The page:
What links Liz Hurley and Shane Warne, Jim Carrey and Jenny McCarthy, Kelsey Grammar and Eva Langoria?
Twitter. Specifically, using the platform to announce the end of their relationships in a very public way.
And in the case of Hurley and Warne, they even – gasp – used the service to openly flirt with each other. So, is this sort of behaviour the beginning of a new and meaningful trend, or simply another way for celebrities to generate those much-needed column inches?
She compares the shared jokes and secretive codes to passing notes in school, where it does not really matter what is said because it is the act that bonds them together. This kind of behaviour leads to “cognitive confusion”.
“People’s behaviour can have the opposite effect to their goal – it’s like office romances, people say their partners must never know, but then they leave huge clues like e-mails everyone can access.
“It’s almost like sticking a banner on the wall. A psychologist would say subliminally they wanted to be found out.”
James goes on to compare the exchange of tweets as having a similarity to an older, more romantic (and some would say quaint) tradition – letters.
“It’s evolved from a form of communication that is deemed to be very romantic – the old-fashioned love letters of Victorians. Instead of being published after death, they can be shared in two seconds – with the whole world seeing their affection and love,” she says.
While the very famous can certainly leverage their exposure on Twitter to keep themselves in the public eye, these benefits aren’t quite so apparent for the rest of us.
One woman, who wishes to remain anonymous, says she was “utterly shocked” and “hugely hurt” when her former husband revealed they were getting divorced on Facebook.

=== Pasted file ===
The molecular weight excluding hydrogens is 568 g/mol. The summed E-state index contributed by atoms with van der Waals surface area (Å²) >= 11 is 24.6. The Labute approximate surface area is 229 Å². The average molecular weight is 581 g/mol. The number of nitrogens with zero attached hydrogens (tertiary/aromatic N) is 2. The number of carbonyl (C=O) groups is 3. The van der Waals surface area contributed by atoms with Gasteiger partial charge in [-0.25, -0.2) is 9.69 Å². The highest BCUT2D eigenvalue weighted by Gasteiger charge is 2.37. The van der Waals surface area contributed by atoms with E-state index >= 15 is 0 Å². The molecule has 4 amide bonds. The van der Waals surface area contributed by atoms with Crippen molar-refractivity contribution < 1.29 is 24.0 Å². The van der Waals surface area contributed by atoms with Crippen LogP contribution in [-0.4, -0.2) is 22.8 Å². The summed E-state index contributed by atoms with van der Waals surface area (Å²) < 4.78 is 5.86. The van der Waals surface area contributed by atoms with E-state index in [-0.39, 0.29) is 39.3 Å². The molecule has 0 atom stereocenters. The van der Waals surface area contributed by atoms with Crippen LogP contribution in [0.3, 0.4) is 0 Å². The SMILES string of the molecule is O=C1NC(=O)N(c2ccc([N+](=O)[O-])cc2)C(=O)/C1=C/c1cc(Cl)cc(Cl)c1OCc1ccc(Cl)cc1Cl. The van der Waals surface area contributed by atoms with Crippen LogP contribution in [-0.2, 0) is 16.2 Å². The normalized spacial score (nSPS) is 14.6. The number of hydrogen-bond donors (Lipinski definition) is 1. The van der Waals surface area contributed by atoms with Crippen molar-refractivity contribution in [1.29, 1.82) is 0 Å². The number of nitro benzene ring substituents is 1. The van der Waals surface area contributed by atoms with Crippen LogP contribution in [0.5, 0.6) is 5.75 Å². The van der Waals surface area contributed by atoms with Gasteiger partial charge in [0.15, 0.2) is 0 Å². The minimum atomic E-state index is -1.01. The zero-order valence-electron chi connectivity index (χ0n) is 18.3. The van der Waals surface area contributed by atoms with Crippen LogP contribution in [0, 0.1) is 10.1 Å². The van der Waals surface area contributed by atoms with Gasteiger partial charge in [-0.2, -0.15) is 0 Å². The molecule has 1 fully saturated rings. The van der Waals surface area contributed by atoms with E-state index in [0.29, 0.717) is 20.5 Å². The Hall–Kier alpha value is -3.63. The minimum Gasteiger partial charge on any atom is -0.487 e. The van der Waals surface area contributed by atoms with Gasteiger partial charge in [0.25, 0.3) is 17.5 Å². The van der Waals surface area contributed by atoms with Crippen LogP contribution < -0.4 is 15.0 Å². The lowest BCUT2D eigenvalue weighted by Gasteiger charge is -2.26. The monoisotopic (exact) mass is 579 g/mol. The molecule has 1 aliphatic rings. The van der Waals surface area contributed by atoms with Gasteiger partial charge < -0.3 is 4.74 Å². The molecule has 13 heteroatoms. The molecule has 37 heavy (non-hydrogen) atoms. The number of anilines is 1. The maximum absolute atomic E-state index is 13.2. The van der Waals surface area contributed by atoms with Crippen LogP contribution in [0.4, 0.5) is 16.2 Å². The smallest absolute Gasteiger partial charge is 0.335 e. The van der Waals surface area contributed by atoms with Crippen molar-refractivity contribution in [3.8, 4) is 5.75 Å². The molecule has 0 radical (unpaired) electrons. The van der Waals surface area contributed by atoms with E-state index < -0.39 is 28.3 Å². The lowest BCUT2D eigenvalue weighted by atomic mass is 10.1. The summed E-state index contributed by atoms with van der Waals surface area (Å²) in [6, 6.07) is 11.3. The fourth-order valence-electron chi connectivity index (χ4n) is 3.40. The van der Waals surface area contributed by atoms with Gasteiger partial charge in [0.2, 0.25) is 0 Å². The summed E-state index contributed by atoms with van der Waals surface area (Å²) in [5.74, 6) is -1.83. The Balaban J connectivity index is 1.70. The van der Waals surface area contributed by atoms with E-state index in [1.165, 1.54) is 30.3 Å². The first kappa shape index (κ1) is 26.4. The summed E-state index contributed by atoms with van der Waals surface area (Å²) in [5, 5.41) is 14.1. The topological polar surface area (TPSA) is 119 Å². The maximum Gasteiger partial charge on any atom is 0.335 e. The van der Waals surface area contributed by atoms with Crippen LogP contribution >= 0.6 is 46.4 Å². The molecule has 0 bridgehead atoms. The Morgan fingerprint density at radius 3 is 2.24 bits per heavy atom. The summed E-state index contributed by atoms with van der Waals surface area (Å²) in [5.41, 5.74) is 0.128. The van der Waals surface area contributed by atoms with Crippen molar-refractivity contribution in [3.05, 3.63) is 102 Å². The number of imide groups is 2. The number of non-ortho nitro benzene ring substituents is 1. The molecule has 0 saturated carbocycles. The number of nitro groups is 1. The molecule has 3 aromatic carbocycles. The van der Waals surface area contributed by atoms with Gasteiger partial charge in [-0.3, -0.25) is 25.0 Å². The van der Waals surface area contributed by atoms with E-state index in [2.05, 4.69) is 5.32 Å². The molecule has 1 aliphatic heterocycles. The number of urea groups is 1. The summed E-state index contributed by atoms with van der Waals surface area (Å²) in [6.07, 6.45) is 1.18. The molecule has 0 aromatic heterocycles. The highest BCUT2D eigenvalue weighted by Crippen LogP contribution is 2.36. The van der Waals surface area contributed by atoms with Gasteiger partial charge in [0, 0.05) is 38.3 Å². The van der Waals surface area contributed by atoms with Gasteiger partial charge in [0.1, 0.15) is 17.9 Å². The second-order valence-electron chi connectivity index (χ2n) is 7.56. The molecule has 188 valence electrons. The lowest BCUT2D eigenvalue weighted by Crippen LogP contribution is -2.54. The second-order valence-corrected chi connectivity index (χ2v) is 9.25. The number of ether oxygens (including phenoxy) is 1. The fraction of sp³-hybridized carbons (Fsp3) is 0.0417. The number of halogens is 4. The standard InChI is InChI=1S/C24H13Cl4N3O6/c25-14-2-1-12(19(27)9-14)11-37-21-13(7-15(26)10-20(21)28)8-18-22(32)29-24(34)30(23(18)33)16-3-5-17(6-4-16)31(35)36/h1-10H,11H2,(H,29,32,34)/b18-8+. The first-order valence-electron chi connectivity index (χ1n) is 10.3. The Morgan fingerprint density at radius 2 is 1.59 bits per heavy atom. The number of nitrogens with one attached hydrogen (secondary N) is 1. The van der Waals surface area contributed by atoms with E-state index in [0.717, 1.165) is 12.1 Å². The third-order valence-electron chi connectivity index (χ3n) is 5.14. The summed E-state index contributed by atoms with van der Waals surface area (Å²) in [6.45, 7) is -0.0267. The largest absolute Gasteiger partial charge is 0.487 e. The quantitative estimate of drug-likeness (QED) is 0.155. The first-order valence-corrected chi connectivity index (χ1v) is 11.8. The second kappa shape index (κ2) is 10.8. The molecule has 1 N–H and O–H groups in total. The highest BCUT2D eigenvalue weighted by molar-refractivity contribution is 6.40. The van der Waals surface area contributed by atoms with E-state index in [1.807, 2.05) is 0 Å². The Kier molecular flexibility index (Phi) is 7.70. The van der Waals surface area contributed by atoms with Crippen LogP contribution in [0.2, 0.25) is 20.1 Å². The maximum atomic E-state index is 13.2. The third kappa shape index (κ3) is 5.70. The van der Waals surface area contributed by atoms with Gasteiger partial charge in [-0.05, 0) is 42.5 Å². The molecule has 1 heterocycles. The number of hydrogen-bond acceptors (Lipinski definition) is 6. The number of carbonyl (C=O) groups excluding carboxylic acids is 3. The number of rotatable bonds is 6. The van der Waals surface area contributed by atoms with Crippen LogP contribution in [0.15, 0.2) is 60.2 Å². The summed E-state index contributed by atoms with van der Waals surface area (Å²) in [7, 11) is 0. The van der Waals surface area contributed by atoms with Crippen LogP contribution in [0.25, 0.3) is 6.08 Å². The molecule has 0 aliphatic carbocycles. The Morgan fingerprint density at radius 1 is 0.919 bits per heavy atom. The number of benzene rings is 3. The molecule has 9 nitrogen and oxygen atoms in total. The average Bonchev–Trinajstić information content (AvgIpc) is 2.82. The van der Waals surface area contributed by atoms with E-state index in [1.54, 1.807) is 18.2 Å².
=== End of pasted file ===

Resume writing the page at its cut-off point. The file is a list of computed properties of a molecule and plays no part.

“He’d put something along the lines of: ‘My wife has left me, I wasn’t good enough, isn’t that a shame’ on his Facebook wall. I hadn’t even thought about how I was going to tell my friends – but Facebook was definitely too public a forum for such an intimate and personal heartbreak.”
The woman, who was in her 20s at the time, says a mutual friend eventually persuaded her former husband to remove the post, and she puts it down to him feeling “utterly distraught, hurt and defensive”.
“I think he didn’t want to be seen as anything other than wronged party, but it was a massively inappropriate way of displaying feelings – these things can’t be explained in 140 words,” she says.
Sad (and confused) as this story is (there’s no 140-character limit on Facebook), ultimately I think this attitude will shift. Of course, people have been flirting by text messaging for over a decade now. That’s very private, of course, but the risk of exposure, of getting caught, has always been there – deep down, we all know that those messages can easily be seen by somebody else (on either side), and that every single one of them is sitting in a giant database somewhere, just waiting to be read out in court. That’s pretty heady stuff.
Perhaps Twitter takes the excitement of this risk to a new, voyeuristic level. Not only the risk of getting caught, but also being able to openly boast and show off about your relationships and conquests. And for a certain kind of person that can have enormous appeal.
And these individuals aren’t as isolated as you might expect – after all, why do you think your mother just signed up on Facebook?